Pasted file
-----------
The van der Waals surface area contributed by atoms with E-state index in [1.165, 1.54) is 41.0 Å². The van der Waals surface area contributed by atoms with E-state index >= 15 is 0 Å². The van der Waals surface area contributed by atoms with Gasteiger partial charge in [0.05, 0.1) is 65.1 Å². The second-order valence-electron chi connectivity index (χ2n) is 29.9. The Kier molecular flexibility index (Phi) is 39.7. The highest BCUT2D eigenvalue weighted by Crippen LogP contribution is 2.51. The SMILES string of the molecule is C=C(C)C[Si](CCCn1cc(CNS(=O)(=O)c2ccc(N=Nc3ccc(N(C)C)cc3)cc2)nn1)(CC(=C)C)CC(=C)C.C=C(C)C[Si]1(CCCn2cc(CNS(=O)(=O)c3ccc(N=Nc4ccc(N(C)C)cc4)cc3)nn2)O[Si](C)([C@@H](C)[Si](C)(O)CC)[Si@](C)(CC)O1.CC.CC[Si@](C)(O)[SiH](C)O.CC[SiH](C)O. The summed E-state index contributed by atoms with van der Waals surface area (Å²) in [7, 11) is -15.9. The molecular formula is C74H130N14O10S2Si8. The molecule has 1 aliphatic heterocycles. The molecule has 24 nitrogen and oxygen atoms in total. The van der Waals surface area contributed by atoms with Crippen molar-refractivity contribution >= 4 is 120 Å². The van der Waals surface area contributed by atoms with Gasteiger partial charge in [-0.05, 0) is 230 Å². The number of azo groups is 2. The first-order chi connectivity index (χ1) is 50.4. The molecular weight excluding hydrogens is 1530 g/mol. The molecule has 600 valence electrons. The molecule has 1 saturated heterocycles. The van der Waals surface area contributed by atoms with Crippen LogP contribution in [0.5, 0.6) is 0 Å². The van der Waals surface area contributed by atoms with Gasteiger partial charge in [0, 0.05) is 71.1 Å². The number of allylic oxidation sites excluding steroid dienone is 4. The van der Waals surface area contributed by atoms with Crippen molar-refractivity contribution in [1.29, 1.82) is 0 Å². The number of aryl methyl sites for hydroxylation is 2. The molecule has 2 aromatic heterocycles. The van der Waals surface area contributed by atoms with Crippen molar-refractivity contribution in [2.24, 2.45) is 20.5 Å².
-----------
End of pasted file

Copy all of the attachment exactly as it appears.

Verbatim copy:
The van der Waals surface area contributed by atoms with E-state index in [1.165, 1.54) is 41.0 Å². The van der Waals surface area contributed by atoms with E-state index >= 15 is 0 Å². The van der Waals surface area contributed by atoms with Gasteiger partial charge in [0.05, 0.1) is 65.1 Å². The second-order valence-electron chi connectivity index (χ2n) is 29.9. The Kier molecular flexibility index (Phi) is 39.7. The highest BCUT2D eigenvalue weighted by Crippen LogP contribution is 2.51. The SMILES string of the molecule is C=C(C)C[Si](CCCn1cc(CNS(=O)(=O)c2ccc(N=Nc3ccc(N(C)C)cc3)cc2)nn1)(CC(=C)C)CC(=C)C.C=C(C)C[Si]1(CCCn2cc(CNS(=O)(=O)c3ccc(N=Nc4ccc(N(C)C)cc4)cc3)nn2)O[Si](C)([C@@H](C)[Si](C)(O)CC)[Si@](C)(CC)O1.CC.CC[Si@](C)(O)[SiH](C)O.CC[SiH](C)O. The summed E-state index contributed by atoms with van der Waals surface area (Å²) in [7, 11) is -15.9. The molecular formula is C74H130N14O10S2Si8. The molecule has 1 aliphatic heterocycles. The molecule has 24 nitrogen and oxygen atoms in total. The van der Waals surface area contributed by atoms with Crippen molar-refractivity contribution >= 4 is 120 Å². The van der Waals surface area contributed by atoms with Gasteiger partial charge in [-0.05, 0) is 230 Å². The number of azo groups is 2. The first-order chi connectivity index (χ1) is 50.4. The molecular weight excluding hydrogens is 1530 g/mol. The molecule has 600 valence electrons. The molecule has 1 saturated heterocycles. The van der Waals surface area contributed by atoms with Crippen LogP contribution in [0.5, 0.6) is 0 Å². The van der Waals surface area contributed by atoms with Gasteiger partial charge in [0, 0.05) is 71.1 Å². The number of allylic oxidation sites excluding steroid dienone is 4. The van der Waals surface area contributed by atoms with Crippen molar-refractivity contribution in [1.29, 1.82) is 0 Å². The number of aryl methyl sites for hydroxylation is 2. The molecule has 2 aromatic heterocycles. The van der Waals surface area contributed by atoms with Crippen molar-refractivity contribution in [2.24, 2.45) is 20.5 Å².